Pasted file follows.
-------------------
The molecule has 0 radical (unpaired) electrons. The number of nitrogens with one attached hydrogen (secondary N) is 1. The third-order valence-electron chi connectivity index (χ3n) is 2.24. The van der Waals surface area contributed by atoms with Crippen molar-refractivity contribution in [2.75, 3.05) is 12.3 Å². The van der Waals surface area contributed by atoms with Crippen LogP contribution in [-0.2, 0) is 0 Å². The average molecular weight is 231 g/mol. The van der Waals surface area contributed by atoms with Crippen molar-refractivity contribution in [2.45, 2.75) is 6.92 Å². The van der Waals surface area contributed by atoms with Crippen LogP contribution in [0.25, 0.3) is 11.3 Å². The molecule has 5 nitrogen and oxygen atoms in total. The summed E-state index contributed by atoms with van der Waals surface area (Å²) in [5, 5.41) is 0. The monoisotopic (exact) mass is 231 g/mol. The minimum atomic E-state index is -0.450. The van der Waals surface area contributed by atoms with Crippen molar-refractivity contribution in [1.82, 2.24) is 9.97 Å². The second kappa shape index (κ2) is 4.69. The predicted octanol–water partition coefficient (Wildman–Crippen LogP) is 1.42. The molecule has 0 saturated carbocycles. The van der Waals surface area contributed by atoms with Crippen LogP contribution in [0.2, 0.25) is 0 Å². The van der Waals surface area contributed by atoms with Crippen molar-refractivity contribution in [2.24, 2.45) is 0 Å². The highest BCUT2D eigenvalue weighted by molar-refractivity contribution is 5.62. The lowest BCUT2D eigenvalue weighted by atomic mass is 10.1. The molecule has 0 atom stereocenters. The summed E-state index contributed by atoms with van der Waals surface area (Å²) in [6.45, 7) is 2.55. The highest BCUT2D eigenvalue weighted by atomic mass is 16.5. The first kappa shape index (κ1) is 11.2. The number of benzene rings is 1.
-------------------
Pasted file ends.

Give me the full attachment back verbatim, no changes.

The molecule has 0 radical (unpaired) electrons. The number of nitrogens with one attached hydrogen (secondary N) is 1. The third-order valence-electron chi connectivity index (χ3n) is 2.24. The van der Waals surface area contributed by atoms with Crippen molar-refractivity contribution in [2.75, 3.05) is 12.3 Å². The van der Waals surface area contributed by atoms with Crippen LogP contribution in [-0.2, 0) is 0 Å². The average molecular weight is 231 g/mol. The van der Waals surface area contributed by atoms with Crippen molar-refractivity contribution in [2.45, 2.75) is 6.92 Å². The van der Waals surface area contributed by atoms with Crippen LogP contribution in [0.25, 0.3) is 11.3 Å². The molecule has 5 nitrogen and oxygen atoms in total. The summed E-state index contributed by atoms with van der Waals surface area (Å²) in [5, 5.41) is 0. The monoisotopic (exact) mass is 231 g/mol. The minimum atomic E-state index is -0.450. The van der Waals surface area contributed by atoms with Crippen molar-refractivity contribution in [1.82, 2.24) is 9.97 Å². The second kappa shape index (κ2) is 4.69. The predicted octanol–water partition coefficient (Wildman–Crippen LogP) is 1.42. The molecule has 0 saturated carbocycles. The van der Waals surface area contributed by atoms with Crippen LogP contribution in [0.2, 0.25) is 0 Å². The van der Waals surface area contributed by atoms with Crippen molar-refractivity contribution in [2.24, 2.45) is 0 Å². The highest BCUT2D eigenvalue weighted by molar-refractivity contribution is 5.62. The lowest BCUT2D eigenvalue weighted by atomic mass is 10.1. The molecule has 0 atom stereocenters. The summed E-state index contributed by atoms with van der Waals surface area (Å²) in [6.45, 7) is 2.55. The highest BCUT2D eigenvalue weighted by atomic mass is 16.5. The first kappa shape index (κ1) is 11.2. The number of benzene rings is 1.